Monday, January 02, 2017

the snowflake is the mother of the avalanche

A blog reader Kevin sent the photo at left from a display of Froebel's gifts at the National Building Museum in Washington, DC.  It is nice to see a renewed interest in Froebel!!!

A long-time friend and blog reader (friend first) commented that if we just keep at it, bit by bit, consciousness about the role of the hands in learning, and a return to sanity in education will be inevitable. There was a saying at Nääs ( my thanks to David Whittaker writing of it in his book), that "the snowflake is the mother of the avalanche." Otto Salomon kept up a prodigious correspondence with Sloyd enthusiasts from all over the world. It probably helped that he spoke so many different languages, and that many of his correspondents had attended his school at Nääs and had at least a bit of Swedish under their belts.

A snowflake is a very small thing indeed, and what's needed is an avalanche of understanding to give confidence to teachers to sweep aside all that has nothing to do with the hands. This is not to say that abstract ideas are not important, but simply that all things need to be touched upon in the most tactile manner in order to awaken student passion for learning.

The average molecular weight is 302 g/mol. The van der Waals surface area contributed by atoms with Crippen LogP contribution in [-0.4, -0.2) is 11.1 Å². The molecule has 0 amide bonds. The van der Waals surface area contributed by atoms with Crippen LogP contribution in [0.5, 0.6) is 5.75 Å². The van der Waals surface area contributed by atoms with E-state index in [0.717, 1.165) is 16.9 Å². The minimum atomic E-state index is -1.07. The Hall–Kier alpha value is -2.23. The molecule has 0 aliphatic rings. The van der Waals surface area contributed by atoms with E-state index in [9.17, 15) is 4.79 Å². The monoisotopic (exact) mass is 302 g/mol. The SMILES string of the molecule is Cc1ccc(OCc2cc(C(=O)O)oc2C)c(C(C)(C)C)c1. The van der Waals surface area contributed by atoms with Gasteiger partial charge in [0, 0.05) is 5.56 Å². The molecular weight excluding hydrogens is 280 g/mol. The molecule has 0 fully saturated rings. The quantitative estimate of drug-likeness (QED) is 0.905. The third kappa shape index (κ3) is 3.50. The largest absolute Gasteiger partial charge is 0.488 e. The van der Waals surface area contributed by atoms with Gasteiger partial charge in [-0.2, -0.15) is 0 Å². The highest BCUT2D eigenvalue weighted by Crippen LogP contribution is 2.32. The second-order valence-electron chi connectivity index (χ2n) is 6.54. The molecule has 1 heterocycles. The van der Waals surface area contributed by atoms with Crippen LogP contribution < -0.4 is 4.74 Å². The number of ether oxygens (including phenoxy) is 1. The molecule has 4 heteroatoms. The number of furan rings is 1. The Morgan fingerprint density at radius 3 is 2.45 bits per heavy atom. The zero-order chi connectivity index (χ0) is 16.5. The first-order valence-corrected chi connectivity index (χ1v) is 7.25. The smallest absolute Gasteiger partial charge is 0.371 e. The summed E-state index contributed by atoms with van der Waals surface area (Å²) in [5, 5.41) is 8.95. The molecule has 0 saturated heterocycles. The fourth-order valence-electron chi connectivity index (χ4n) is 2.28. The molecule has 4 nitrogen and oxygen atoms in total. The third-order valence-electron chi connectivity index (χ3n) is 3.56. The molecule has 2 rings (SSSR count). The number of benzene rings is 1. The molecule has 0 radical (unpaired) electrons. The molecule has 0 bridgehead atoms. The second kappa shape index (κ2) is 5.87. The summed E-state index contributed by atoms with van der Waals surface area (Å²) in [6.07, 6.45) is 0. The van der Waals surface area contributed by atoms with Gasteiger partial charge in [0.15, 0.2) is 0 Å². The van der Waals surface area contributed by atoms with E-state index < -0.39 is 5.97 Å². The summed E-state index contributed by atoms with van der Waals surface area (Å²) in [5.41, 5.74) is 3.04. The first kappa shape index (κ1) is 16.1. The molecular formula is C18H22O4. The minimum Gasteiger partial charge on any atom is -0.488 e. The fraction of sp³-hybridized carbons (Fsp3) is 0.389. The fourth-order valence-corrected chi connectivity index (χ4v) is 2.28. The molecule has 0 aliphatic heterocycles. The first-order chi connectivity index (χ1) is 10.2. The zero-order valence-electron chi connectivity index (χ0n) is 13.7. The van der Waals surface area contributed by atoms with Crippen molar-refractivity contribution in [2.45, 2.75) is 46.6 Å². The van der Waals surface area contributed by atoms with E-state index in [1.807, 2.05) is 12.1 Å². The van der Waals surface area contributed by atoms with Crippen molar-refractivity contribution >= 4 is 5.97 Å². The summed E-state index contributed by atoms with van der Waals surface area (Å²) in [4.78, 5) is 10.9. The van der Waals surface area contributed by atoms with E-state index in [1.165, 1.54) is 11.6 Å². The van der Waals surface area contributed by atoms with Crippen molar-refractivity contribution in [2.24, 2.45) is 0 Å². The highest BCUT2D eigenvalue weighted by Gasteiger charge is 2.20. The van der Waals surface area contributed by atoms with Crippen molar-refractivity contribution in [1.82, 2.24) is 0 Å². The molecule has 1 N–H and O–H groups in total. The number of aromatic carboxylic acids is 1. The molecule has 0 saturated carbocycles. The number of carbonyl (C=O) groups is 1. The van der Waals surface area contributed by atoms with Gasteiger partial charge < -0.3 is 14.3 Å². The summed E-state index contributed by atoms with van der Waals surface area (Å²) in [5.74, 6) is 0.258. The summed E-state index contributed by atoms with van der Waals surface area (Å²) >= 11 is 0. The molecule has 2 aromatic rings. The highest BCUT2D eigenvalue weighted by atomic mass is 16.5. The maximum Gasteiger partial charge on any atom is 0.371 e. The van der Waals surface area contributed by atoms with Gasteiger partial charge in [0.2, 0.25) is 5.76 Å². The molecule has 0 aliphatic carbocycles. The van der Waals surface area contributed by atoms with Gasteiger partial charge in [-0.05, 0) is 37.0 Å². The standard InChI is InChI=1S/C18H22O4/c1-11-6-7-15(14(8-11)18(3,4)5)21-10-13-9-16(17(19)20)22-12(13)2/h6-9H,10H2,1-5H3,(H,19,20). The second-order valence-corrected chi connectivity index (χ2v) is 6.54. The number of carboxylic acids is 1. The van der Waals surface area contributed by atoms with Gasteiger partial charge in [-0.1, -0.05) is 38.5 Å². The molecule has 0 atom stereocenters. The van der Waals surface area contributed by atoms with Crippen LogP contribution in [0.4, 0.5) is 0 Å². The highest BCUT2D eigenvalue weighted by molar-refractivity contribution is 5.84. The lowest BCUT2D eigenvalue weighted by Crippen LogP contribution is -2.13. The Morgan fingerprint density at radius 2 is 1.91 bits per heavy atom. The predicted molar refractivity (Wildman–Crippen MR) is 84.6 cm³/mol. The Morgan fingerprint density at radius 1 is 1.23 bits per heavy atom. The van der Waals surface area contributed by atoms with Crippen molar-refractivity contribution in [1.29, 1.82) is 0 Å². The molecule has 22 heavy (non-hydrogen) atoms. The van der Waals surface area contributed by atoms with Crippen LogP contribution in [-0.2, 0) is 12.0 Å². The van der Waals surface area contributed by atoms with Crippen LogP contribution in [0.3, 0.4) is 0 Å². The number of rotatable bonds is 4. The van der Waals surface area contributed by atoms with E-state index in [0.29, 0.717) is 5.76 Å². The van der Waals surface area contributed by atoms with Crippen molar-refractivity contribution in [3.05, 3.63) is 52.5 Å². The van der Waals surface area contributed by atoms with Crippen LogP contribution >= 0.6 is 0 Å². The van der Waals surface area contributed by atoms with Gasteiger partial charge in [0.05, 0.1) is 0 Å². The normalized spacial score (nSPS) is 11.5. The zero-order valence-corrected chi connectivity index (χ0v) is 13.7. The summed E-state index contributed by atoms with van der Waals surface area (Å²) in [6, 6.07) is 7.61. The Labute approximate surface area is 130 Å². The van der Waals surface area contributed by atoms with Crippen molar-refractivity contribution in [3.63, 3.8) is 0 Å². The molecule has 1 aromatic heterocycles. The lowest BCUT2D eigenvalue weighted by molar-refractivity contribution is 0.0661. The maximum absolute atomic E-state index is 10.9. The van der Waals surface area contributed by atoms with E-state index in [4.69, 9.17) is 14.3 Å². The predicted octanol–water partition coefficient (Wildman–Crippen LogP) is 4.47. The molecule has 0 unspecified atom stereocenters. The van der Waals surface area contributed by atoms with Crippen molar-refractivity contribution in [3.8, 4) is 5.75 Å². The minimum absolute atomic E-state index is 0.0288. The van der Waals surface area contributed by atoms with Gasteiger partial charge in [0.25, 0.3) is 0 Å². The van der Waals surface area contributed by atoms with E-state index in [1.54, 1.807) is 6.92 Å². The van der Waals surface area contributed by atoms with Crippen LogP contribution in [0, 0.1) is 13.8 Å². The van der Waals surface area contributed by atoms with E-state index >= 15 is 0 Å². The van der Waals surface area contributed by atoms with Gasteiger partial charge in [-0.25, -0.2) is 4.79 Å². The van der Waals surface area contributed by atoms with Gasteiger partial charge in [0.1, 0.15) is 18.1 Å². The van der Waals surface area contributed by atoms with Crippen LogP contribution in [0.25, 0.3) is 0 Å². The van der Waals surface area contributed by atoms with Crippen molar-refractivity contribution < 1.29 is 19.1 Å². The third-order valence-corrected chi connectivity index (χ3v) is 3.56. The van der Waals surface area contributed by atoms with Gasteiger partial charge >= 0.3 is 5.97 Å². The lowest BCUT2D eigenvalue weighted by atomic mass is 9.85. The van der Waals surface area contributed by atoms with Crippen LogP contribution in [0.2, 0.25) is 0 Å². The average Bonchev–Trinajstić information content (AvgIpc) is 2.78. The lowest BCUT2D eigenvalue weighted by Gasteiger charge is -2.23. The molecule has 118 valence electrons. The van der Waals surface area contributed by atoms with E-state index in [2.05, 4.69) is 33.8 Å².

Ideally, schools would assess student interest each year (not student ability.) The purpose of the assessment would be to identify areas of special interest. Once those areas of special interest have been identified, efforts would be made to help the student outline an area of study that answers student questions, identifies areas of potential exploration, identifies resources that the school can bring to bear to facilitate learning and establishes a means through which student performance can be measured in a manner relevant to both teacher and student.

Last semester at Clear Spring School, the high school students were required to name areas of particular interest and develop projects that met their own learning goals. Some did solo work and others chose to work in small teams. Their displays of their work at Xmas time were well done, as though they really cared about their work and about how others perceived their work.

Today in the wood shop, I'll do additional sanding and shaping on the base of the trestle table.

Make, fix, create, and increase the chances that others learn likewise.


  1. Anonymous5:35 AM

    Best wishes for 2017

  2. May we be the mothers (or fathers) of an avalanche of interest in making beautiful things.